A small number of vaccines are close to or have already started early-stage clinical trials where they are being evaluated for safety and effectiveness in small groups of volunteers. Ultimately, only one vaccine needs to succeed but having a wide field of potential candidates increases the chances that one or more will work.
The international research community has responded to COVID-19 at unprecedented speed. There has been incredible global cooperation - Dr John Tregoning, Imperial College London
Similar experimental vaccines have already been tested in early stage clinical trials against MERS (Middle East Respiratory Syndrome), proving that this technique is safe for use in humans. Clinical trials of the virus-based SARS-CoV-2 vaccine are starting in April 2020. At Imperial College London, Professor Robin Shattock and his team are working on a more experimental ‘plug and play’ approach, creating a vaccine made from self-amplifying RNA encapsulated in tiny droplets. This vaccine contains genetic instructions encoding both the virus spike protein (the part most likely to induce an immune response) and RNA copying machinery, enabling the vaccine to self-replicate inside cells and generate a greater protective immune response. The Imperial team expects to start clinical trials in June 2020.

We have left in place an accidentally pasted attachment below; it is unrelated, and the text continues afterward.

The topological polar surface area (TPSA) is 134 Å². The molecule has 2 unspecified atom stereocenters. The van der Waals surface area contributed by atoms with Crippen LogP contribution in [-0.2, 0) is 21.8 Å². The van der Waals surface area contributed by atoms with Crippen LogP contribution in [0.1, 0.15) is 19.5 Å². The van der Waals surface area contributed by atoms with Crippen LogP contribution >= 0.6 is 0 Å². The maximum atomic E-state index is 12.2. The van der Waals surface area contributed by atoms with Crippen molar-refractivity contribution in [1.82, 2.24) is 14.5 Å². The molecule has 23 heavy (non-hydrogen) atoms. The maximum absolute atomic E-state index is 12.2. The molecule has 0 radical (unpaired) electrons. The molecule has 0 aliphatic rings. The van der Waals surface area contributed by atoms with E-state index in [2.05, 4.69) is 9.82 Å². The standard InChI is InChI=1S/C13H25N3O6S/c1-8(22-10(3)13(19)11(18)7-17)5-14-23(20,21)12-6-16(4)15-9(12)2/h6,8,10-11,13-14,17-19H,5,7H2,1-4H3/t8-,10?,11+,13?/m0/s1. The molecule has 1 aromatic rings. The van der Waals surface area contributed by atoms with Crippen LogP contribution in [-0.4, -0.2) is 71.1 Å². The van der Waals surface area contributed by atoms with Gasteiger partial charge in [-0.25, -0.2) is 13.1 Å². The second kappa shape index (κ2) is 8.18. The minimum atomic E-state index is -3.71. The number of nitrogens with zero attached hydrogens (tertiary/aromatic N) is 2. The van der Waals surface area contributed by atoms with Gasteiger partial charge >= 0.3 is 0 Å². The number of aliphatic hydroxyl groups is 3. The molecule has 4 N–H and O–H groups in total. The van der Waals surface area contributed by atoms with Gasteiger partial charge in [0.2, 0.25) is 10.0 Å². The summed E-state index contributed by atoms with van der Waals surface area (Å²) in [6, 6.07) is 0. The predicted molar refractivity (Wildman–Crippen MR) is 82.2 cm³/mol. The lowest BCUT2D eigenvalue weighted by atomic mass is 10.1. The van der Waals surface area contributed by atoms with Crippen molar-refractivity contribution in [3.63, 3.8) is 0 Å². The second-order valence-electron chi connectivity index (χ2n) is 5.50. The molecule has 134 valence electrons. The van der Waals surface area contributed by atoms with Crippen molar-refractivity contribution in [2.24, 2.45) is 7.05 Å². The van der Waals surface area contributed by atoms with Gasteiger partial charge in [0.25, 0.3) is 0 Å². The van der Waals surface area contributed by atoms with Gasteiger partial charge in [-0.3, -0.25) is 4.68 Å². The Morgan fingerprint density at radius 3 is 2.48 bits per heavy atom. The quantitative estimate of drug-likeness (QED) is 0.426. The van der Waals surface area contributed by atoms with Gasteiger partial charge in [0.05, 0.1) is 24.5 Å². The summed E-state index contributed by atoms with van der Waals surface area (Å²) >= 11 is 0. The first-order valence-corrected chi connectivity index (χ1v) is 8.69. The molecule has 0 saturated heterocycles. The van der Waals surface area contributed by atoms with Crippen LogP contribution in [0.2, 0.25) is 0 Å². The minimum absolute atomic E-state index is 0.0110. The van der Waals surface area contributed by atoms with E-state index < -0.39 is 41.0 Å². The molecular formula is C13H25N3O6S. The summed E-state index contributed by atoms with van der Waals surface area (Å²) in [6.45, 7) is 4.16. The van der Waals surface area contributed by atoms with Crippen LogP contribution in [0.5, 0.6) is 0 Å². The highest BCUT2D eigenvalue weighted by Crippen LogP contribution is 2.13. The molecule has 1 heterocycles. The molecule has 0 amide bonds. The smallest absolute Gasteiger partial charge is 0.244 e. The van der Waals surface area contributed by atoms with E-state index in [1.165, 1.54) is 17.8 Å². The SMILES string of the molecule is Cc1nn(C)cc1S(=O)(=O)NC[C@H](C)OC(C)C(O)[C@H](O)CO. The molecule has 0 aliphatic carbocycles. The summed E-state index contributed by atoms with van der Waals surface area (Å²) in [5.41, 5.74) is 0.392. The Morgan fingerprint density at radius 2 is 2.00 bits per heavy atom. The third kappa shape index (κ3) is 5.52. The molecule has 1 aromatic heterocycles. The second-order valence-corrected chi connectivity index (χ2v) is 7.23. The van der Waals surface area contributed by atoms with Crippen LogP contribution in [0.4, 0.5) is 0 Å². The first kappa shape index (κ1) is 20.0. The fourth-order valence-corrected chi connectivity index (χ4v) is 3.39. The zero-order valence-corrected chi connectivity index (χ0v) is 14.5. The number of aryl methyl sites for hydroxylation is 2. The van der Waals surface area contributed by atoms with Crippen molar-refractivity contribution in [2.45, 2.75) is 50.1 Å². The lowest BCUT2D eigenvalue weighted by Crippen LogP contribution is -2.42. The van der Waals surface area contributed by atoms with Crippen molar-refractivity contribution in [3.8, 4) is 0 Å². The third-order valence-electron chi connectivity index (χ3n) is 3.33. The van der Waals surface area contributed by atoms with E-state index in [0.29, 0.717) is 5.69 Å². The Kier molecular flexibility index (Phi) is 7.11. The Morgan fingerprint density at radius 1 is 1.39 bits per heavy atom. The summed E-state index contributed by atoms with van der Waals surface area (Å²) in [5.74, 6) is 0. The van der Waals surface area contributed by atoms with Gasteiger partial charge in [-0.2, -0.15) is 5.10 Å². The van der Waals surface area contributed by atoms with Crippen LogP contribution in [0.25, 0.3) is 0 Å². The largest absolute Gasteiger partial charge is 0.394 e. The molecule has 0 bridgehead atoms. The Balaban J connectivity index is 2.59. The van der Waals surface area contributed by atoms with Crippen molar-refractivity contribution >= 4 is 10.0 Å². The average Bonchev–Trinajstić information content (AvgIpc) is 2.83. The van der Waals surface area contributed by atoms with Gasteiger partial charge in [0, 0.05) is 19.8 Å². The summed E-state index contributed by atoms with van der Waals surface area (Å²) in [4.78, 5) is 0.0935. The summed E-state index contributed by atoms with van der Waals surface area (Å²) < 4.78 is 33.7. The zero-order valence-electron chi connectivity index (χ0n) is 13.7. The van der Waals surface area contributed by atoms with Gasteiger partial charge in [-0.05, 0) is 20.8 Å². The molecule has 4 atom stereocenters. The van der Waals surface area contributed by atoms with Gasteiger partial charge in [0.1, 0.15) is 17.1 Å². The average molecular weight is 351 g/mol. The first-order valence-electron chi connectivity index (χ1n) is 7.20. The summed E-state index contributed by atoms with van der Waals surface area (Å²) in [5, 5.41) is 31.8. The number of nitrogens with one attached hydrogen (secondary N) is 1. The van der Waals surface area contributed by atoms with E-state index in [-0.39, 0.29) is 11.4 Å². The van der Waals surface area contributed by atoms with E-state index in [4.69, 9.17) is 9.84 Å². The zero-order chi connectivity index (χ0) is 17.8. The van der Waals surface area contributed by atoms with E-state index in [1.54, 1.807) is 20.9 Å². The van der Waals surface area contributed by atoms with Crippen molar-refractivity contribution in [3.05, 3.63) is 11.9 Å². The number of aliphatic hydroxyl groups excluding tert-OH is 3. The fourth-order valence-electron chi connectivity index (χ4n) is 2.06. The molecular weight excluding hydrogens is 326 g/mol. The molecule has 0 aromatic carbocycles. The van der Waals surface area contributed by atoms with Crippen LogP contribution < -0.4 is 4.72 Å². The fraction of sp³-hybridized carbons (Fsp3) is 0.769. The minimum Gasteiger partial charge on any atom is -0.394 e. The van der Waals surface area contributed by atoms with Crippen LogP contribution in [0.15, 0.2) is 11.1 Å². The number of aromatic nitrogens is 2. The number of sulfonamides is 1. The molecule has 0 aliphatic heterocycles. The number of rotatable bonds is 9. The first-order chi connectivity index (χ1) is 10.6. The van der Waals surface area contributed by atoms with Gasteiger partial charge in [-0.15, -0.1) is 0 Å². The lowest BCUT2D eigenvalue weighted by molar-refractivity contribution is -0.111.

When will the coronavirus vaccines be ready?